Christopher A. Long
- School of History and Sociology
Born in Rhode Island and raised in Boston, Christopher Long worked in the information technology field as a software engineer, technology trainer and support manager for several years in Boston and Miami, then enlisted as an operational intelligence analyst in the RI Air National Guard while attending Rhode Island College as a student of history (with a focus on geopolitical history). After two years training and working with the USAF, he left the service due to medical discharge and completed the requirements for his bachelor degree. Relocating to Atlanta, he then worked for the Chemistry Department of Georgia State University in an IT support role, and later technology manager for the department. After 8 years at GSU his interest in intelligence and national security issues remained strong, and he subsequently entered the History and Sociology of Technology and Science doctoral program at Georgia Institute of Technology's School of History and Sociology where he now attends full-time.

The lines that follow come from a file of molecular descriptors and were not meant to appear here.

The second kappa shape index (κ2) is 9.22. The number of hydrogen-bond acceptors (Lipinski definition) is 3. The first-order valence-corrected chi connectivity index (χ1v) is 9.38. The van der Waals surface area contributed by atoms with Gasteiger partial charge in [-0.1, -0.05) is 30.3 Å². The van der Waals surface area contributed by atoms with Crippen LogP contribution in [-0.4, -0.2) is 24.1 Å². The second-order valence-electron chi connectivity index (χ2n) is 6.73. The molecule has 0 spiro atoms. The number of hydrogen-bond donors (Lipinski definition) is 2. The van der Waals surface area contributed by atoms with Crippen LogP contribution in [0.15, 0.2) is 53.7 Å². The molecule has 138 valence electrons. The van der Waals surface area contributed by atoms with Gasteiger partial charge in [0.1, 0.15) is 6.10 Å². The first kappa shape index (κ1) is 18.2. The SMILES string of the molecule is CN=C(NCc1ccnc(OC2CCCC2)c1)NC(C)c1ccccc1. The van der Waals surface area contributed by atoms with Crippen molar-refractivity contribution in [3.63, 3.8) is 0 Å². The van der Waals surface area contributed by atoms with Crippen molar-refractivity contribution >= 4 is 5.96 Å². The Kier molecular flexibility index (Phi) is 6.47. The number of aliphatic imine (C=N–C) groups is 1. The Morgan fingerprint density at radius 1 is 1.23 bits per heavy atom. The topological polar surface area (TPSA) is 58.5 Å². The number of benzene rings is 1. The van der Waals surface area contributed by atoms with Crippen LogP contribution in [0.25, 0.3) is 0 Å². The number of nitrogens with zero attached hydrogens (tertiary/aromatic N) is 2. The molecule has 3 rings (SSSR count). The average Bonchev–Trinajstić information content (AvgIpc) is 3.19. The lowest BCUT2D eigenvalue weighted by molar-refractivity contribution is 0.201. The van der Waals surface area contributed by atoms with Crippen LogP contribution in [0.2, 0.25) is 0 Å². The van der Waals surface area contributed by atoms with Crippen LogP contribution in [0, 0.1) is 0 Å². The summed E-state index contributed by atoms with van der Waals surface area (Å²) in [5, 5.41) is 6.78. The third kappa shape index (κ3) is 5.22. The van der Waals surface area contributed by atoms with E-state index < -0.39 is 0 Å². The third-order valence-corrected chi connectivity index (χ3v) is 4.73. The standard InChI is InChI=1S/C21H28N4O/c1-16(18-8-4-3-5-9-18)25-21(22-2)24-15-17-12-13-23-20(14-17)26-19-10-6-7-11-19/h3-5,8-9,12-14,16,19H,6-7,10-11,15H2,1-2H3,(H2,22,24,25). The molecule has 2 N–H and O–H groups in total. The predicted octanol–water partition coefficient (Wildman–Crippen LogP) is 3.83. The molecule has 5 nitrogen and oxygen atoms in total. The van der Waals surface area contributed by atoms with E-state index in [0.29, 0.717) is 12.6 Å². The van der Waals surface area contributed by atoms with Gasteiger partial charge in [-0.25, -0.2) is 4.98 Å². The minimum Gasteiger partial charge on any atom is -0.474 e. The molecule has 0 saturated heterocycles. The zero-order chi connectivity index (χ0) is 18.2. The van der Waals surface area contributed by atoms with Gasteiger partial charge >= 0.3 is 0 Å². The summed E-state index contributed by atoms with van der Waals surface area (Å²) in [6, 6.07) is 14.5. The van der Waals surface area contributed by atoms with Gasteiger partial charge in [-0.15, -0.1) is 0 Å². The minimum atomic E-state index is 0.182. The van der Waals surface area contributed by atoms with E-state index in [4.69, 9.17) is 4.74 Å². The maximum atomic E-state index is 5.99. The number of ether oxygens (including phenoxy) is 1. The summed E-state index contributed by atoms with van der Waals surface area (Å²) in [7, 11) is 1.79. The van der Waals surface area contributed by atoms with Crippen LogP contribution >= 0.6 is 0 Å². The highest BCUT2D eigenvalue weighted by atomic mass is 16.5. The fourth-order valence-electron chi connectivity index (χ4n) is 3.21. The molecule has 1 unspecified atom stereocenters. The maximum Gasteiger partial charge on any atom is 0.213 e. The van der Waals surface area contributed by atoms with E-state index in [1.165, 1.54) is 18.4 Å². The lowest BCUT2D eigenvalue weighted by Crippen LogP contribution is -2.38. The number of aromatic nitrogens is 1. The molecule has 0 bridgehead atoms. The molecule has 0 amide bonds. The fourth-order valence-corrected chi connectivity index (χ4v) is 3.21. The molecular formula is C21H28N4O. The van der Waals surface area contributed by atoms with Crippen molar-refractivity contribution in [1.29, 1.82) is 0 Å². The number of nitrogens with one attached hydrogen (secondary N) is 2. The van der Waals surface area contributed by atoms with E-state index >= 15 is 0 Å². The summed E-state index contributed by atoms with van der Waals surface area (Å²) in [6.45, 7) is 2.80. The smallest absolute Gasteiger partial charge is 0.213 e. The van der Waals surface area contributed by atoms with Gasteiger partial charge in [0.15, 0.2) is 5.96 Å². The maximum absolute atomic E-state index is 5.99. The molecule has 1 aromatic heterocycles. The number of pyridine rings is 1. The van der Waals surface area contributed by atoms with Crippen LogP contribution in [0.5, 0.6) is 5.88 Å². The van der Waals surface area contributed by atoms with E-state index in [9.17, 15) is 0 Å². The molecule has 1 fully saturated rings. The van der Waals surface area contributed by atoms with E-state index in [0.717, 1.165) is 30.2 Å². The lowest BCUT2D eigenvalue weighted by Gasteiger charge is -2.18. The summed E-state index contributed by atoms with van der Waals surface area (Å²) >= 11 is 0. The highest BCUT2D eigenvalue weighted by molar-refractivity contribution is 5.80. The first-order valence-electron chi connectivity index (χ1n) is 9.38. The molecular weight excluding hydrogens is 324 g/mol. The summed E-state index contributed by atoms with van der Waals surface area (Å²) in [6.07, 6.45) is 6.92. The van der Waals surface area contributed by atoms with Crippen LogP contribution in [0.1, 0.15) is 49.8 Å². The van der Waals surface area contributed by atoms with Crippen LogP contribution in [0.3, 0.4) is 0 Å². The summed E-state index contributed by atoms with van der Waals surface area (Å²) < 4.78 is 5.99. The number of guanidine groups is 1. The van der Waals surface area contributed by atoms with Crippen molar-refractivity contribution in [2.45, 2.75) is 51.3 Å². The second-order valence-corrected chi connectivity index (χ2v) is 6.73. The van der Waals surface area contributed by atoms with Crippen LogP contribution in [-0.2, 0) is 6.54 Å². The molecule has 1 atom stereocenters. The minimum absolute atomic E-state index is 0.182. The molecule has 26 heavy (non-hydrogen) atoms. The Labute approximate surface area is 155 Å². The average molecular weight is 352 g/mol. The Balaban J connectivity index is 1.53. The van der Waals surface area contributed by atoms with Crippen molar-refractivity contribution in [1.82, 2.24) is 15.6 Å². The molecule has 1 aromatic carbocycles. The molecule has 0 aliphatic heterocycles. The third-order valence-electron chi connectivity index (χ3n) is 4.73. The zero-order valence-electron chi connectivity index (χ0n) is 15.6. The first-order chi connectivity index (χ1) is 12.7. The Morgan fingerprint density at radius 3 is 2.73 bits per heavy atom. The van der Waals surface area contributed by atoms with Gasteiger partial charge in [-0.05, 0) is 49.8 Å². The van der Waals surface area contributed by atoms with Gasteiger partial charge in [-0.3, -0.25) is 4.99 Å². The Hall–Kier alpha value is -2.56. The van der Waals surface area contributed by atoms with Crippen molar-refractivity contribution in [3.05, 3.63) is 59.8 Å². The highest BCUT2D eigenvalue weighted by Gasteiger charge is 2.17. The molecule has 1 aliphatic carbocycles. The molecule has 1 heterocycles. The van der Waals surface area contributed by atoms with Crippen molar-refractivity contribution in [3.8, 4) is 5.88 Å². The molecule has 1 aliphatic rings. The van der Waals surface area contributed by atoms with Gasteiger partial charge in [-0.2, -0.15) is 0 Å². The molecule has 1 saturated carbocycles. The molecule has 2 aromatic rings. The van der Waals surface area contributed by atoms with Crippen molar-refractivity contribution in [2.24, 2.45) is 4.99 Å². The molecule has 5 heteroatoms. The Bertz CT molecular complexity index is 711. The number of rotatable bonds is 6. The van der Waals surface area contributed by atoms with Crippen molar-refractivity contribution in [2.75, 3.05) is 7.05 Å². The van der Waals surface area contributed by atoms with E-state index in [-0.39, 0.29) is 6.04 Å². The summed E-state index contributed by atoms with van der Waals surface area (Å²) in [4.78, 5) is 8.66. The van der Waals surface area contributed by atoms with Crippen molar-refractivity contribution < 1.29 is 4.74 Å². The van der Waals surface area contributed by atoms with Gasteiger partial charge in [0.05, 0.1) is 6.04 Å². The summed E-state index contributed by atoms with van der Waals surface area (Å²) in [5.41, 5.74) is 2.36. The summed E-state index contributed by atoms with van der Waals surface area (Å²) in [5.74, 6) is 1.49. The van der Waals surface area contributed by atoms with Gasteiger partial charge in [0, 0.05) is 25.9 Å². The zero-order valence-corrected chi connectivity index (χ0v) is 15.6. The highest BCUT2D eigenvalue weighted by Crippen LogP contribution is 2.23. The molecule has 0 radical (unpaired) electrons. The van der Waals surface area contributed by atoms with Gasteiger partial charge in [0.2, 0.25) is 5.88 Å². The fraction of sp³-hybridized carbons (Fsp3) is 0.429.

His current dissertation research, entitled "A Mirror Over the Horizon – HEXAGON as a Mechanism for Institutional Realignment in Early US Space Espionage," explores the role of the recently declassified HEXAGON satellite program in changing the shape of the United States' intelligence and space research communities.
He recently presented a paper to US Special Operations command entilted "Dragonflies in the African Bush - Security Ramifications of Low-Cost Light Attack/Air Reconnaissance Aircraft Proliferation and the Chinese Aviation Industry" as part of Georgia Tech's Sam Nunn Security Program fellowship.
- Rhode Island College, Bachelors of Arts in History, 2007
- 2019 School of History & Sociology Teaching Apprenticeship Program Scholar
- 2017-2018 Sam Nunn Security Program Fellow
- Modern Global History/Science, Technology, and Nationalism
- U.S. Society and Politics/Policy Perspectives
- Asia (North) / Eurasia
- Middle East
- United States
- Weapons and Security
- National Intelligence
- National Security